The mean (SD) age at enrollment was 28.8 (6.9) years for HIV-positive and 28.9 (7.4) years for HIV-negative MSM (P = 0.9). None reported a history of cancers, and 14% were current smokers. Mean (SD) age at first sex was 18.0 (3.7) years for HIV-positive and 18.8 (3.7) years for HIV-negative MSM (P = 0.11). A history of having >5 lifetime sex partners was reported by 91.1% of HIV-positive MSM and 77.2% of HIV-negative MSM.
During the 3 months before study entry, 25.2% of HIV-negative MSM had at least 3 sexual partners compared with 8.1% of HIV-positive MSM (P = 0.005). Sex acts of ≥3 per week in the past 3 months were reported by 13.0% of HIV-negative and 9.8% of HIV-positive MSM (P = 0.32). Among those who practiced receptive anal sex in the past 3 months, 63.9% of HIV-positive MSM and 59.0% of HIV-negative MSM reported always using condoms (P = 0.82).
Among 123 HIV-positive MSM at baseline, the mean (SD) CD4 count was 353 (146) cells per cubic millimeter and 10% had plasma HIV RNA <40 copies per milliliter. At month 12, the mean (SD) CD4 count was 388 (130) cells per cubic millimeter and 33% had plasma HIV RNA <40 copies per milliliter. HAART use was reported by 13% of MSM at baseline and 47% of MSM at month 12. Plasma HIV RNA <40 copies per milliliter was achieved by 69% of those who were on HAART at baseline and 69% of those who reported HAART use at month 12.
Condyloma acuminata was identified in 15.5% of HIV-positive MSM and 13.8% of HIV-negative MSM, and the most common location was the perianal area (12.6%).
Anal HPV Prevalence and Incidence
Prevalent anal infection with any HPV type was detected in 85% of HIV-positive and 58.5% of HIV-negative MSM (P < 0.0001). The median number of HPV types was 3 [interquartile range (IQR), 2–5] for HIV-positive MSM and 3 (IQR, 2–4) for HIV-negative MSM.
Table 2 shows the prevalence and incidence of type-specific, high-risk, anal HPV infection among MSM, by baseline HIV status. Prevalent infection with any high-risk HPV type was identified in 57.5% of HIV-positive and 36.6% of HIV-negative MSM (P = 0.001). The median number of high-risk HPV types was 2.5 (IQR, 2–3) for HIV-positive and 2 (IQR, 2–3) for HIV-negative MSM.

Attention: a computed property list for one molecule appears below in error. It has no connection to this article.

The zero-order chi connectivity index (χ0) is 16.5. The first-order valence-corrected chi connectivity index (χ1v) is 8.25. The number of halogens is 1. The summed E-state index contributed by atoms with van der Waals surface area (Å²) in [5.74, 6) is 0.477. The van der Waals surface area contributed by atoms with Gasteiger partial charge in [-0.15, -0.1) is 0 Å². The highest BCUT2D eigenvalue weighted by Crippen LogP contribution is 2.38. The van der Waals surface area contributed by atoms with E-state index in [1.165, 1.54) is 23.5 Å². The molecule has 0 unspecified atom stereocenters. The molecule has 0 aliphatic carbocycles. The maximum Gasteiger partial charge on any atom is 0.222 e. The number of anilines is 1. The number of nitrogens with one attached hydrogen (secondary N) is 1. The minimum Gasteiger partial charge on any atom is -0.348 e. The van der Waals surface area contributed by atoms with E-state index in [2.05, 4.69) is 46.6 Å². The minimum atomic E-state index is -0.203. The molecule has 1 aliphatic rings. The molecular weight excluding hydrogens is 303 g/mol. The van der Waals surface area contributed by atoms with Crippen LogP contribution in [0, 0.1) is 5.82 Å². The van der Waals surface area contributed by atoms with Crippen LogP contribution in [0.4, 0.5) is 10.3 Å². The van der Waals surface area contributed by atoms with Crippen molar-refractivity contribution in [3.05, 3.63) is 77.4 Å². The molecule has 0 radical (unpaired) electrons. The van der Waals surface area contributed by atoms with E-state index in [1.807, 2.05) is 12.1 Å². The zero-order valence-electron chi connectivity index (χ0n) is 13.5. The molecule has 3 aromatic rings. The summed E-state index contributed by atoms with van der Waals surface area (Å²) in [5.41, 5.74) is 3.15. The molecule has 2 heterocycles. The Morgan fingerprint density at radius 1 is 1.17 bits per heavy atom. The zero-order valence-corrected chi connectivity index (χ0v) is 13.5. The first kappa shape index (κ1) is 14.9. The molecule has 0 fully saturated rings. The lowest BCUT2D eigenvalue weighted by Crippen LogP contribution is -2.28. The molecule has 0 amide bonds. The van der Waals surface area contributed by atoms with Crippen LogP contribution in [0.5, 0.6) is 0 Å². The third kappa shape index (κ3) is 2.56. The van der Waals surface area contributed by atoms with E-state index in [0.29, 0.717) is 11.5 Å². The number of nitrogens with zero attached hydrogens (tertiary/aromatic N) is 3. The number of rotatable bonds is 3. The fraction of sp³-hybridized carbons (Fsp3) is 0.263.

HPV 16 was the most common high-risk HPV type detected in both HIV-positive MSM (22.5%) and HIV-negative MSM (9.8%). The other common high-risk types in HIV-positive MSM included HPV types 68 (13.3%), 58 (10.3%), 51 (10.3%), 39 (10.0%), and 18 (10.0%). For HIV-negative MSM, the other common high-risk types included HPV types 51 (8.1%), 52 (6.5%), 59 (5.7%), and 39 (5.7%). Compared with HIV-negative MSM, HIV-positive MSM had higher prevalence of high-risk types 16 (P = 0.008) and 68 (P = 0.015).
Among high-risk HPV types, HPV type 16 had the highest incidence of 16.1 episodes/1000 person-months in HIV-positive MSM, whereas HPV type 68 had the highest incidence of 8.3 episodes/1000 person-months in HIV-negative MSM. The incidence rate of any high-risk HPV type was higher in HIV-positive MSM than in HIV-negative MSM (64.9 vs. 28.2/1000 person-months, IRR, 2.3, 95% CI: 1.3 to 4.2, P = 0.008). There was a trend for higher incidence of HPV type 16 in HIV-positive MSM (IRR, 2.6, 95% CI: 0.98 to 7.1) than in HIV-negative MSM, but this was not statistically significant (P = 0.058). For non–high-risk HPV types, HPV type 6 was the only type with a significantly higher incidence rate in HIV-positive MSM compared with HIV-negative MSM (11.6 vs. 2.5/1000 person-months, P = 0.03).
Anal HPV Clearance and Persistence
Among HIV-positive MSM, high-risk HPV types 16, 68, and 51, which had the highest prevalence and highest incidence rates, showed low clearance rates of 52.0, 70.2, and 42.9 cleared episodes/1000 person-months, respectively (Table 3). The median time to clearance was 12.6 months for HPV type 16, 10.9 months for HPV type 68, and 11.3 months for HPV type 51. For HIV-negative MSM, HPV 16, the high-risk type with the highest prevalence and incidence rate, had a clearance rate of 101.2 cleared episodes/1000 person-months and a median time to clearance of 11.1 months. The CRR for HPV type 16 was 0.51 (95% CI: 0.22 to 1.22, P = 0.15) among HIV-positive compared with HIV-negative MSM. For HPV type 68, HIV-positive MSM had 70.2 cleared episodes/1000 person-months vs. 16.3 cleared episodes/1000 person-months among HIV-negative MSM. The CRR for HPV type 68 was 4.32 (95% CI: 0.66 to 28.2, P = 0.13).